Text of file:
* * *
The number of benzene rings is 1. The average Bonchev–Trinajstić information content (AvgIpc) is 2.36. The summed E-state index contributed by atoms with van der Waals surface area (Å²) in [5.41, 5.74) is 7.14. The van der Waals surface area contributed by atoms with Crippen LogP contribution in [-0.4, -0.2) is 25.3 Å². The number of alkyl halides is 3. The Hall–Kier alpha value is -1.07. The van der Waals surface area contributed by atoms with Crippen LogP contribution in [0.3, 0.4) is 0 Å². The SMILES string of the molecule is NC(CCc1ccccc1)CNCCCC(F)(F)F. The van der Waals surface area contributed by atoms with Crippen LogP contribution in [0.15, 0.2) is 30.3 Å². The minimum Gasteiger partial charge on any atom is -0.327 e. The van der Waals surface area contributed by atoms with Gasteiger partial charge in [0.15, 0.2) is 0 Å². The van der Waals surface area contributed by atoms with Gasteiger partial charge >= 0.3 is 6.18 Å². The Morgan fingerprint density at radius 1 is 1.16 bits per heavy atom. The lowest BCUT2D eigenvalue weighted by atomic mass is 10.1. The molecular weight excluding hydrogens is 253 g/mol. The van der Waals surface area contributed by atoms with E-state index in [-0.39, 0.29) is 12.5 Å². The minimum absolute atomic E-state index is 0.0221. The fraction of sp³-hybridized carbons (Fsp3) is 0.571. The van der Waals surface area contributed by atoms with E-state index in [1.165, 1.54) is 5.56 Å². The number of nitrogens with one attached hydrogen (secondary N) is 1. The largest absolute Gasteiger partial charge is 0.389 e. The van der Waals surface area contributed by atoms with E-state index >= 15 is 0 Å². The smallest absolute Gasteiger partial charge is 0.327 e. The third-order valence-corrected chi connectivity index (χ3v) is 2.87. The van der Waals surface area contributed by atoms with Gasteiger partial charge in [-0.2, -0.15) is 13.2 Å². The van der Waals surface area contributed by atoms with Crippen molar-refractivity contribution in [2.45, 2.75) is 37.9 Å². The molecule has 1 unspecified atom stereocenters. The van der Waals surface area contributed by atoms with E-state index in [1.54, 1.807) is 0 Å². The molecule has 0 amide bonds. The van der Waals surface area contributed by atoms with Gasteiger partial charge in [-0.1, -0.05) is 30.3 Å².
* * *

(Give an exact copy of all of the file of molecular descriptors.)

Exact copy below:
The number of benzene rings is 1. The average Bonchev–Trinajstić information content (AvgIpc) is 2.36. The summed E-state index contributed by atoms with van der Waals surface area (Å²) in [5.41, 5.74) is 7.14. The van der Waals surface area contributed by atoms with Crippen LogP contribution in [-0.4, -0.2) is 25.3 Å². The number of alkyl halides is 3. The Hall–Kier alpha value is -1.07. The van der Waals surface area contributed by atoms with Crippen LogP contribution in [0.3, 0.4) is 0 Å². The SMILES string of the molecule is NC(CCc1ccccc1)CNCCCC(F)(F)F. The van der Waals surface area contributed by atoms with Crippen LogP contribution in [0.15, 0.2) is 30.3 Å². The minimum Gasteiger partial charge on any atom is -0.327 e. The van der Waals surface area contributed by atoms with Gasteiger partial charge in [0.15, 0.2) is 0 Å². The van der Waals surface area contributed by atoms with Gasteiger partial charge >= 0.3 is 6.18 Å². The Morgan fingerprint density at radius 1 is 1.16 bits per heavy atom. The lowest BCUT2D eigenvalue weighted by atomic mass is 10.1. The molecular weight excluding hydrogens is 253 g/mol. The van der Waals surface area contributed by atoms with E-state index in [-0.39, 0.29) is 12.5 Å². The minimum absolute atomic E-state index is 0.0221. The fraction of sp³-hybridized carbons (Fsp3) is 0.571. The van der Waals surface area contributed by atoms with E-state index in [1.165, 1.54) is 5.56 Å². The number of nitrogens with one attached hydrogen (secondary N) is 1. The largest absolute Gasteiger partial charge is 0.389 e. The van der Waals surface area contributed by atoms with E-state index >= 15 is 0 Å². The smallest absolute Gasteiger partial charge is 0.327 e. The third-order valence-corrected chi connectivity index (χ3v) is 2.87. The van der Waals surface area contributed by atoms with Gasteiger partial charge in [-0.2, -0.15) is 13.2 Å². The van der Waals surface area contributed by atoms with Crippen molar-refractivity contribution in [2.45, 2.75) is 37.9 Å². The molecule has 1 unspecified atom stereocenters. The van der Waals surface area contributed by atoms with E-state index in [1.54, 1.807) is 0 Å². The molecule has 0 amide bonds. The van der Waals surface area contributed by atoms with Gasteiger partial charge in [-0.1, -0.05) is 30.3 Å².